I am looking for a book explained how to make a computer by using Arm core processors?
How can you learn from a build board? With great difficulty, I'll grant you that. In that case, start with something small, like an Arduino. No, don't worry, the Arduino Due is based on a Cortex-M. The Arduino Tre should come out soon, and that is based on a Cortex-A8. The advantage to Arduinos is their Open Source side; you can get the full schematics easily. That will give you an idea on how they did it, how to connect the components, etc.
Designing an Arm-based computer is relatively easy. Get the processor, slap on some DDR-II, some peripherals, and there you go. Things are much easier today than they were a few years ago. While designing a system might be easy, optimizing it, and making it a viable solution is much harder. You cite the Raspberry Pi for this, but have a look at the board; it isn't actually all that "complicated". Don't get me wrong, they did a great job, and routing that board must have been a nightmare, but the components on the board are fairly basic; apart from the CPU and GPU, there are very few ICs, a few resistors and a few capacitors. The goal for Raspberry Pi was to make a low-cost board, balancing purchases, reliability and general awesomeness.
So, back to business. If you want to create your own systems, go for it! Don't let anyone tell you it can't be done; that is exactly how I started electronics. The only difference for me is that 6809s and 68000s were DIPs, and the boards were easy to route. I'm not too sue how you would start; SMCs are hard to solder, and honestly I have no idea how a BGA component is soldered. To start "easily", I think the only DIP packages are Cortex-M devices. However, I'm pretty sure I saw a breadboardable Arm7TDMI. It isn't latest gen, but it might be an excellent way to start off, playing with peripherals, before using Cortex-A devices, and creating your own multiple-layer cards.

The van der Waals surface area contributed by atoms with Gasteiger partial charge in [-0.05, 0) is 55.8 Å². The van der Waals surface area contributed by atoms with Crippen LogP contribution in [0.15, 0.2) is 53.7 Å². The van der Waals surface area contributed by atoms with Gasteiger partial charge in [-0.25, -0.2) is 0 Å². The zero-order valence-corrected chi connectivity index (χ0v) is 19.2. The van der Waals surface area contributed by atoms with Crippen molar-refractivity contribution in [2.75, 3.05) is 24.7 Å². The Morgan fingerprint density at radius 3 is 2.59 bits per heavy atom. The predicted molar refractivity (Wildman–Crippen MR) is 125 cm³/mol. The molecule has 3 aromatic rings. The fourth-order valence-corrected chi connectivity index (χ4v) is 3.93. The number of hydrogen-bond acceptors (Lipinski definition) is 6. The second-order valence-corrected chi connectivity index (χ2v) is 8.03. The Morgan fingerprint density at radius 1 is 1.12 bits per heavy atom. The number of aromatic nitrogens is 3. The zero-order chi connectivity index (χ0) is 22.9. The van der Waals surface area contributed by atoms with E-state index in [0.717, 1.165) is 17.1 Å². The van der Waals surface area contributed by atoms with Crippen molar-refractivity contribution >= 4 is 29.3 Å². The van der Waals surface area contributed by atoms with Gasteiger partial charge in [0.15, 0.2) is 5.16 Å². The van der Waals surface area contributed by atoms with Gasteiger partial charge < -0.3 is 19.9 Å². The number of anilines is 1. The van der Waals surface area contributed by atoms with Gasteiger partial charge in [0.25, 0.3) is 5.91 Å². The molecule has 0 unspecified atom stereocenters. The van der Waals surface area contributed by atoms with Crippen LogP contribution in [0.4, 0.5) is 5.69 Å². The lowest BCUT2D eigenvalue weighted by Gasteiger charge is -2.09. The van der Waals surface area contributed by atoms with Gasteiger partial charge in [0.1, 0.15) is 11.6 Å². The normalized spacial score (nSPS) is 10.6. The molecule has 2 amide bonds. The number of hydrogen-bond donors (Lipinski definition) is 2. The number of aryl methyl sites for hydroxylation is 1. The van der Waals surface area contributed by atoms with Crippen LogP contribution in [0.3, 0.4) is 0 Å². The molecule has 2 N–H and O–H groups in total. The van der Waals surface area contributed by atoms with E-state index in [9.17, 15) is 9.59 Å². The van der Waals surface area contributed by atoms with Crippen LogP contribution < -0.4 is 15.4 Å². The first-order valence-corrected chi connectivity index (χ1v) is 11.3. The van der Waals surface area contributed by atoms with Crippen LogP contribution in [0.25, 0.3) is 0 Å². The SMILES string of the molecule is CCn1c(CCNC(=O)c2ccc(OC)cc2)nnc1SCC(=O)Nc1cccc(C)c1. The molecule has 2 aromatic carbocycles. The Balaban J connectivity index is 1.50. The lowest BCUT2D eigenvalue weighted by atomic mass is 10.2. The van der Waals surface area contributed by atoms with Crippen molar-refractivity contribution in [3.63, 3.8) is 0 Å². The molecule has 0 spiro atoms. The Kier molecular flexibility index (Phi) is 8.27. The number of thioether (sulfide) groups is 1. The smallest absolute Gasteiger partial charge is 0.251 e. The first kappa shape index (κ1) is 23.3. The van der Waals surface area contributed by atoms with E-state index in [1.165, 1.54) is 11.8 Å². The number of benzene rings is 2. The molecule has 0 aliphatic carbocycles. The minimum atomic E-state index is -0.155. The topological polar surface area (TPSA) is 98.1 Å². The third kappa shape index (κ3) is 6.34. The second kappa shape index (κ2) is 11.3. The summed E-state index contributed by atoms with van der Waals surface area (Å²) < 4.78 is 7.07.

You've given me a new idea for a book, but this is a huge field; there is probably enough for several books.
My advice is to start off "small"; play with Cortex-M devices on breadboards to start, maybe even an Arm Classic (the Arm7TDMI was an awesome chip, and in ways, it still is). Don't let anyone tell you what you can't do. My career is full of people who told me what I couldn't do, and I did it anyway. I really hope to see your project soon :-)
I hope I can build my board and you write your book(s). Your comprehensive guide was very helpful. I thank you again and I'll ask more question later, when I'll designing my board.Good lock my teacher, James!
> and honestly I have no idea how a BGA component is soldered.
You need some form a reflow oven (basically heat the whole board until the solder balls which are part of the BGA package melt). There are some quite fun tutorials using an old household kitchen oven or even a toaster for doing this on the web - but I wouldn't recommend cooking food in the thing afterwards =)
My DIY attempts in the past tended to struggle with boards which are double-sided - things on the bottom of the board have a nasty habit of dropping off. Pesky gravity
> My advice is to start off "small"; play with Cortex-M devices on breadboards to start,
Yep - this is the best advice I've seen. Start small, learn the basics, and then make something a bit more complex for your next project, etc. ... but definitely have a go!
If you have a particular Arm SoC in mind it is always worth checking with the manufacturer of that device - they may be able to share some schematics for a reference board based on their parts.
They might like to look at some of these breakouts for surface mount devices
SMT Breakout PCB for SOIC-8, MSOP-8 or TSSOP-8 - 6 Pack! ID: 1212 - $4.95 : Adafruit Industries, Unique & fun DIY electr…
Can you make web site, where you present your activity on developing AVR board? You can use free site hosting, if you want.